E-CARE’s gender policy promotes gender equality and promotes the rights of women. Within both the RR2G and the new Enabling Recovery, Enhancing Resilience (ER2) programming, women form the majority of household representatives as well as officers of existing community organizations. There are also community organizations that are exclusively for women. Gender-power dynamics within households are based on the generation and control of family income, but those dynamics are changing as we and E-CARE strategically promote projects and business activities that give income to women.
Many E-CARE community projects emphasize natural farming techniques to increase resilience to climate change and avoid the negative environmental and health effects of chemical use. Using certified organic agricultural practices also enables farmers to meet local demand for organic produce and compete in export markets. E-CARE’s support for food processing and marketing also generates improvements in local businesses.
We work with E-CARE in the aftermath of natural disasters to build resilience in communities. For instance, local agricultural programs have expanded operations to provide emergency food aid to communities in need to supplement and expand external emergency funding.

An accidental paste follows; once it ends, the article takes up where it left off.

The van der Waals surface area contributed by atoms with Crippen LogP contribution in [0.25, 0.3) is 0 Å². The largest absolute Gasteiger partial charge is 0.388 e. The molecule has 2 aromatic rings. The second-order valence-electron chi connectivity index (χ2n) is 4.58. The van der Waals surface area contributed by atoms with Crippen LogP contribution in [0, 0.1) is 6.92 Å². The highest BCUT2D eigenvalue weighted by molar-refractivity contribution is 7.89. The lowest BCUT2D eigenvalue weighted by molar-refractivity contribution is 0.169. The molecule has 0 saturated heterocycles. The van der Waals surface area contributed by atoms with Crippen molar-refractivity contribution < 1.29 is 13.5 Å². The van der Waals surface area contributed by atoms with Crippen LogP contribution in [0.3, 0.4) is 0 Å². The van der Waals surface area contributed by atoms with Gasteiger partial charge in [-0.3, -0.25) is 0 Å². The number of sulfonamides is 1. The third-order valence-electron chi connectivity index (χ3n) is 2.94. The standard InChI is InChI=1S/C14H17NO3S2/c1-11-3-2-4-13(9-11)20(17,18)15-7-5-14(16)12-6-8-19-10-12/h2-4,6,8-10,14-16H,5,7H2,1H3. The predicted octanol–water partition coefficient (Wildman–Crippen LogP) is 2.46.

In response to the ongoing effects of the pandemic, E-CARE established the Enabling Recovery, Enhancing Resilience (ER2) to provide emergency grants to households and community groups that are particularly vulnerable to both current and future emergencies. E-CARE’s efforts are different from many other disaster-response programs. It seeks to enable individuals, families and communities to survive the economic downturn caused by disasters of all kinds in a dignifying and resilient way that doesn’t involve the traditional distribution of relief goods. Rather, the fund recognizes and builds upon people’s strengths, such as labor power and skills.
9,933 people reached by long-term development programs
1,252 people directly reached by emergency disaster response projects
800 individuals supported with ER2 grants to rebuild